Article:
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Meaning of “set sth off” in the English Dictionary

"set sth off" in British English

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set sth off

phrasal verb with set uk   /set/ us   /set/ verb present participle setting, past tense and past participle set
  • (CAUSE)

C2 to cause an activity or event, often a series of events, to begin or happen: The court's initial verdict in the police officers' trial set off serious riots.
C2 to cause a loud noise or explosion, such as that made by a bomb or an alarm (= a warning sound) to begin or happen: Terrorists set off a bomb in the city centre. Somebody set the alarm off on my car.
(Definition of set sth off from the Cambridge Advanced Learner’s Dictionary & Thesaurus © Cambridge University Press)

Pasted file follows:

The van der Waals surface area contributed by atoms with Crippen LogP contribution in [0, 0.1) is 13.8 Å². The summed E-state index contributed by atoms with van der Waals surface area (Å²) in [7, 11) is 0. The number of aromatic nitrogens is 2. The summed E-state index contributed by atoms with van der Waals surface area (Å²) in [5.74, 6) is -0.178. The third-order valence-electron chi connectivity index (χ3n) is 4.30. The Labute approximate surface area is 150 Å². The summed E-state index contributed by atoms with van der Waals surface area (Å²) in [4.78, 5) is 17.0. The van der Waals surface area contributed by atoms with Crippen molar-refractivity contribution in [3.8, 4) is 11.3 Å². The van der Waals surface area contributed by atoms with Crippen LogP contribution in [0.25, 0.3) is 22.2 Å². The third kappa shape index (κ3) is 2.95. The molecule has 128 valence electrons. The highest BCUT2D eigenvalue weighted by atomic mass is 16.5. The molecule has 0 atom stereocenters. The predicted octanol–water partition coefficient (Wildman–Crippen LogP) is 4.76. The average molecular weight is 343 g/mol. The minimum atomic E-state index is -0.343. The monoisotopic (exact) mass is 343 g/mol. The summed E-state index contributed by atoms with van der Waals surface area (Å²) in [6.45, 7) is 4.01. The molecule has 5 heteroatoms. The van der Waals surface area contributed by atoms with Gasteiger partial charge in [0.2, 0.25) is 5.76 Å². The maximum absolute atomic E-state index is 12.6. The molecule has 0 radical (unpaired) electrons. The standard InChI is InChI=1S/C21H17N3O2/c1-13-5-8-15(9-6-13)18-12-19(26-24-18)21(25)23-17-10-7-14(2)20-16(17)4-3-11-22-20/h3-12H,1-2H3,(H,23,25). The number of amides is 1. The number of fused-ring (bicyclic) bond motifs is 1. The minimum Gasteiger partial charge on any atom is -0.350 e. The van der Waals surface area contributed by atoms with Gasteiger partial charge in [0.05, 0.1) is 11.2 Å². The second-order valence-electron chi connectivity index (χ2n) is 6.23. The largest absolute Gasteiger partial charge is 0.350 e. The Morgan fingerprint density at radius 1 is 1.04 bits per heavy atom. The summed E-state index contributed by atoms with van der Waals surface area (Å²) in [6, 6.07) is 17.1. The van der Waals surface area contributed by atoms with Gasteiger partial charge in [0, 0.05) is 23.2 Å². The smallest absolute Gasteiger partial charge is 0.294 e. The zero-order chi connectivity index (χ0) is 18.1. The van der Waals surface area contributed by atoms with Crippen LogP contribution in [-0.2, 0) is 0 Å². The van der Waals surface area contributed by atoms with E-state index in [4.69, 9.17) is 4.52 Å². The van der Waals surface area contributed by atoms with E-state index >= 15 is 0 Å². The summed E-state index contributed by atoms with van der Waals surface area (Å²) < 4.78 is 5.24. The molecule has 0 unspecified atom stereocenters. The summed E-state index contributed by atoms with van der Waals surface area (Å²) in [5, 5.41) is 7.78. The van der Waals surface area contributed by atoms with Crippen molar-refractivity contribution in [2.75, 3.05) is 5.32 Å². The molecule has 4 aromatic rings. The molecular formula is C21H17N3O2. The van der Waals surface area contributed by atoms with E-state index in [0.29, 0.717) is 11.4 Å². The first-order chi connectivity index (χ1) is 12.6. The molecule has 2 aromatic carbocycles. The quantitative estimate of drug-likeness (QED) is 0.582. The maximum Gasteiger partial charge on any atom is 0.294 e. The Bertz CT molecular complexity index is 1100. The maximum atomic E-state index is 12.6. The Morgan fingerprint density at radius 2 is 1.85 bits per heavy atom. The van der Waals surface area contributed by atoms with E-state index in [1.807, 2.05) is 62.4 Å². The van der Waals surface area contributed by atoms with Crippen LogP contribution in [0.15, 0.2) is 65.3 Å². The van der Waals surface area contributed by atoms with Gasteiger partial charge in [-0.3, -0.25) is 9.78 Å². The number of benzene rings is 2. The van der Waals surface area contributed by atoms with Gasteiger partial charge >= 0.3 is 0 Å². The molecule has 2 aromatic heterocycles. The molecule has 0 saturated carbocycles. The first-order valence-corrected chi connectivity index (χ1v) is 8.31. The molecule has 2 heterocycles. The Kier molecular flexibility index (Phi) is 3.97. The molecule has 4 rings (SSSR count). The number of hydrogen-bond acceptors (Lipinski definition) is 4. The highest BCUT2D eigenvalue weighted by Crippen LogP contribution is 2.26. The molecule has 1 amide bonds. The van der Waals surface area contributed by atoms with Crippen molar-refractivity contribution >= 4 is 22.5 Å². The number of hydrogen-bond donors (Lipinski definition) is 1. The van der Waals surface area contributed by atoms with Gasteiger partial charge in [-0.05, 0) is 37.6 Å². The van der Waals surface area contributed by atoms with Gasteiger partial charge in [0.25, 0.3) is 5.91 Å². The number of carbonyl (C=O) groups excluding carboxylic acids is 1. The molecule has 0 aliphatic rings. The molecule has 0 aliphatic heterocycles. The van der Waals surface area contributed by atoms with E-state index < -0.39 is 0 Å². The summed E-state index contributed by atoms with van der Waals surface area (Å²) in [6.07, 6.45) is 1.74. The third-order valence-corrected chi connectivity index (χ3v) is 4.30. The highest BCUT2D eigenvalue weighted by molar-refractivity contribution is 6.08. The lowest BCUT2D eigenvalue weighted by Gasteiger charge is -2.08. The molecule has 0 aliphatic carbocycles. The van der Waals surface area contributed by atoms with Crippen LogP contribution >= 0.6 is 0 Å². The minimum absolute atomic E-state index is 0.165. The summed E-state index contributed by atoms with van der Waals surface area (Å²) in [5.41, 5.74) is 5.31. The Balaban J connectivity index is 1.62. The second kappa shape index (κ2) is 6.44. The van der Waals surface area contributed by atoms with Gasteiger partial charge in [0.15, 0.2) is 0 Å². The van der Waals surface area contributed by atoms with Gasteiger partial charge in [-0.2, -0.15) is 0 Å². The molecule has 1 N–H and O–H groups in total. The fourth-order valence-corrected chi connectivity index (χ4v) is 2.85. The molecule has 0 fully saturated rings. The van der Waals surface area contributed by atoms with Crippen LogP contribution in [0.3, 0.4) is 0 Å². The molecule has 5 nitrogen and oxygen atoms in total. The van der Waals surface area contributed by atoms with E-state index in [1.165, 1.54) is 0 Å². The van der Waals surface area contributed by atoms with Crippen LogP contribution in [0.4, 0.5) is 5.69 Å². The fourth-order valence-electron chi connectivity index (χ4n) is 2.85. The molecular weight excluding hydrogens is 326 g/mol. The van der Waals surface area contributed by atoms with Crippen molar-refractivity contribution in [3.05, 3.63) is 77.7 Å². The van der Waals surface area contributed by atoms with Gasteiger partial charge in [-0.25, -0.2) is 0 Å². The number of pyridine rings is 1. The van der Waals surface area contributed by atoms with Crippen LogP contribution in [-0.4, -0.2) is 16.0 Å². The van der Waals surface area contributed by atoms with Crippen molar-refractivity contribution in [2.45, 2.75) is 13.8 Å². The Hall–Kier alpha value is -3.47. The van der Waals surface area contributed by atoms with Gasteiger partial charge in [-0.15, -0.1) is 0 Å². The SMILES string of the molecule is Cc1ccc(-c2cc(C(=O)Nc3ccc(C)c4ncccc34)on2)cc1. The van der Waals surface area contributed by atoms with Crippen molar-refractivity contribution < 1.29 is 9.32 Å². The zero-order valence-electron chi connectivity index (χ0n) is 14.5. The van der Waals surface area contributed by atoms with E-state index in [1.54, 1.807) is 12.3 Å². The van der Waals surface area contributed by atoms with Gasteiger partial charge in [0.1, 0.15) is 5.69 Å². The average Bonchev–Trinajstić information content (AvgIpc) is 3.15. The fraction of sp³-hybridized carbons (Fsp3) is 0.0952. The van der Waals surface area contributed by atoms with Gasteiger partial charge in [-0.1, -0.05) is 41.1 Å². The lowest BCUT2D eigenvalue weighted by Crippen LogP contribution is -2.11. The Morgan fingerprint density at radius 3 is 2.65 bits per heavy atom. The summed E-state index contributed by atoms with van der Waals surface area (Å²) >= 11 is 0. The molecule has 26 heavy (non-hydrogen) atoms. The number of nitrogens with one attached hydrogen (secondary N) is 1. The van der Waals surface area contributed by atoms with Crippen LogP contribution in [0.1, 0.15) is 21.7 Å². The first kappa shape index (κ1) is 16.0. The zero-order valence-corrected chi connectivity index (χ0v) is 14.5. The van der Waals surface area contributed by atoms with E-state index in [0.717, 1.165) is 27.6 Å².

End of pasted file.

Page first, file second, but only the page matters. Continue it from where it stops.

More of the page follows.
"set sth off" in Business English

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set sth off

phrasal verb with set uk   /set/ us   verb setting, set, set
to cause an activity or event, often a series of events, to begin or happen: Cheap money set off a boom in personal borrowing, especially against homes. The proposed sale has set off an avalanche of protest.
(Definition of set sth off from the Cambridge Business English Dictionary © Cambridge University Press)
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“set sth off” in British English

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    by Liz Walter Enough is a very common word, but it is easy to make mistakes with it. You need to be careful about its position in a sentence, and the prepositions or verb patterns that come after it. I’ll start with the position of enough in the sentence. When we use it with a noun,

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